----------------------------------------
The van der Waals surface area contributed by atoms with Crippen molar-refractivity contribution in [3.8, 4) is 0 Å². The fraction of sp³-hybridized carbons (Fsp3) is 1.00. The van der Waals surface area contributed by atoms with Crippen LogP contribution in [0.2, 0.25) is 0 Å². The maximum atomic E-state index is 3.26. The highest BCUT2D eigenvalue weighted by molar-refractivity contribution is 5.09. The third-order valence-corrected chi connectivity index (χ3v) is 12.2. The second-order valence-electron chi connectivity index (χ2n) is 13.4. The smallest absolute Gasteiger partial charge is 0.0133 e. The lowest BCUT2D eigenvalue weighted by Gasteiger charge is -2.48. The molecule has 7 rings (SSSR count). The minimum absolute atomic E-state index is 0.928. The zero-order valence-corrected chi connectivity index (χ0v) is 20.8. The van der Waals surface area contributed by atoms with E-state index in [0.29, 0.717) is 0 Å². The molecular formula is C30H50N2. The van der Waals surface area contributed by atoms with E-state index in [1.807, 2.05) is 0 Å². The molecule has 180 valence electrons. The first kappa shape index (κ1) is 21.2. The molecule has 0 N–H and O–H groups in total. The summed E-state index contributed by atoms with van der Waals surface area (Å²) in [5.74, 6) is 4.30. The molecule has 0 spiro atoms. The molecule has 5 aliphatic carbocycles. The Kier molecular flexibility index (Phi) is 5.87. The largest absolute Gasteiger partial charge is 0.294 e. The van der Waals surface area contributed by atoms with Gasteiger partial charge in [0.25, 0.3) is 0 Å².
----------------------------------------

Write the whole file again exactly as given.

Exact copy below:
The van der Waals surface area contributed by atoms with Crippen molar-refractivity contribution in [3.8, 4) is 0 Å². The fraction of sp³-hybridized carbons (Fsp3) is 1.00. The van der Waals surface area contributed by atoms with Crippen LogP contribution in [0.2, 0.25) is 0 Å². The maximum atomic E-state index is 3.26. The highest BCUT2D eigenvalue weighted by molar-refractivity contribution is 5.09. The third-order valence-corrected chi connectivity index (χ3v) is 12.2. The second-order valence-electron chi connectivity index (χ2n) is 13.4. The smallest absolute Gasteiger partial charge is 0.0133 e. The lowest BCUT2D eigenvalue weighted by Gasteiger charge is -2.48. The molecule has 7 rings (SSSR count). The minimum absolute atomic E-state index is 0.928. The zero-order valence-corrected chi connectivity index (χ0v) is 20.8. The van der Waals surface area contributed by atoms with E-state index in [0.29, 0.717) is 0 Å². The molecular formula is C30H50N2. The van der Waals surface area contributed by atoms with E-state index in [1.807, 2.05) is 0 Å². The molecule has 180 valence electrons. The first kappa shape index (κ1) is 21.2. The molecule has 0 N–H and O–H groups in total. The summed E-state index contributed by atoms with van der Waals surface area (Å²) in [5.74, 6) is 4.30. The molecule has 0 spiro atoms. The molecule has 5 aliphatic carbocycles. The Kier molecular flexibility index (Phi) is 5.87. The largest absolute Gasteiger partial charge is 0.294 e. The van der Waals surface area contributed by atoms with Gasteiger partial charge in [0.25, 0.3) is 0 Å².